A couple of weeks ago a rather intriguing story hit the press, revealing that HSBC is trying to stop publication of a report on its AML effectiveness. When the bank was hauled over the coals by the US authorities in 2012 over its laundering for Mexican drug cartels, it negotiated a deferred prosecution agreement. As part of the DPA, HSBC agreed to install an independent monitor to provide quarterly updates on the bank’s AML efforts – a process that has not gone entirely swimmingly, with the monitor coming up against “combative” managers in HSBC. Anyhoo, on 1 April 2015 the monitor’s first annual report was filed. And now Hubert Moore, an HSBC customer, wants to have a look at it and has sent a request to Judge John Gleeson in New York to have it unsealed.
Putting aside the wisdom of wanting a read a thousand-page compliance document, should Mr Moore be given this access? Both HSBC and the US Department of Justice think not, on the grounds that it would (a) make the monitor’s job more difficult, and (b) “provide criminals seeking to engage in activities such as money laundering or terrorist financing a road map for exploiting current weakness in the anti-money laundering and sanctions programme at HSBC and potentially other financial institutions”.
Tricky, isn’t it? As a magistrate here in the UK, I work within the sentencing guidelines issued by the government. These guidelines are entirely public, and frequently in court a solicitor – and sometimes even a defendant – will say, “According to your guidelines, your worships, you will see that this offence falls into category whatever and so attracts penalty whatever”. On balance, is it right – and useful – for accused people to know exactly what is at stake when they plead? The UK government obviously thinks so.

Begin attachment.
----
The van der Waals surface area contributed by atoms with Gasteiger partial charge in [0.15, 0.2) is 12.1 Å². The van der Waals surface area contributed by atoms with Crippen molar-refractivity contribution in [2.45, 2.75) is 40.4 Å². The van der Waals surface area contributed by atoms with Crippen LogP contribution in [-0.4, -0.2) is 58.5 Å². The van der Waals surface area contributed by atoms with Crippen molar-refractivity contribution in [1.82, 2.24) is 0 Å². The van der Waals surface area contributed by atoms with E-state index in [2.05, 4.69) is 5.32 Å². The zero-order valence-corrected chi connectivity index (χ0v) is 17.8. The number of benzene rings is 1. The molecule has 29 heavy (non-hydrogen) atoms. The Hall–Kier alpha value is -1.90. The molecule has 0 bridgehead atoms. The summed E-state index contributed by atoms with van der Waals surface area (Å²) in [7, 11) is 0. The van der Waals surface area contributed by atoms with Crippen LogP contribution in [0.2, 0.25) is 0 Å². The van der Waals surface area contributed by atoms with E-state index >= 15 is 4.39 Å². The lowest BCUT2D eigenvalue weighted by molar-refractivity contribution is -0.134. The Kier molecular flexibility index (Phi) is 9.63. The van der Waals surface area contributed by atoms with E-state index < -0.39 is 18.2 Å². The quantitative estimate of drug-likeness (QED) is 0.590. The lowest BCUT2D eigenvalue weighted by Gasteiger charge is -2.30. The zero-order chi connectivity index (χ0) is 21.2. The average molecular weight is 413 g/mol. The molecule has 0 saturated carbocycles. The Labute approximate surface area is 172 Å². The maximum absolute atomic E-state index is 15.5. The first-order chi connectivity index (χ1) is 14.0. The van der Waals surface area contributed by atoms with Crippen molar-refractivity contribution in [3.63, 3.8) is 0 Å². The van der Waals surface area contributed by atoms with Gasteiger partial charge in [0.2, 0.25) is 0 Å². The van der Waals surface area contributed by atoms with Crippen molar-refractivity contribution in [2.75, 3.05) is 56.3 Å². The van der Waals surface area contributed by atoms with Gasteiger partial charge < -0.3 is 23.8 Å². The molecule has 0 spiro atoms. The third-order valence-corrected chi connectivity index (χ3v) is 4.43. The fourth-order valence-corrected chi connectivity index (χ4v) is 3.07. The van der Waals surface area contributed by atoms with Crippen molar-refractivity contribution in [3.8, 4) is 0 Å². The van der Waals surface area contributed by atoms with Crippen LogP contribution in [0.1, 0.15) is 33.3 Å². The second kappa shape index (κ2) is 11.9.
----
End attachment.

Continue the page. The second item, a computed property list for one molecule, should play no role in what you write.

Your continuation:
But this is slightly different, I’m minded to think. (Can you hear the magistrate-speak in that?) After all, if a museum, say, has a security audit done, it would be unwise to publish the report highlighting its weaknesses before it has put them right. Afterwards, maybe, but not before. And perhaps the same principle should be applied here: the HSBC monitoring reports should be published, but only once they have put everything right. And if the courts were to set a deadline for that publication, it might be a useful incentive to get a wriggle on.
The DPA makes a good read, but not quite as good as “Worm in the Blossom”.
* blush * How kind of you – glad you enjoyed the book. Work is well underway on “Plank 4”, due out in October.
Best wishes from Susan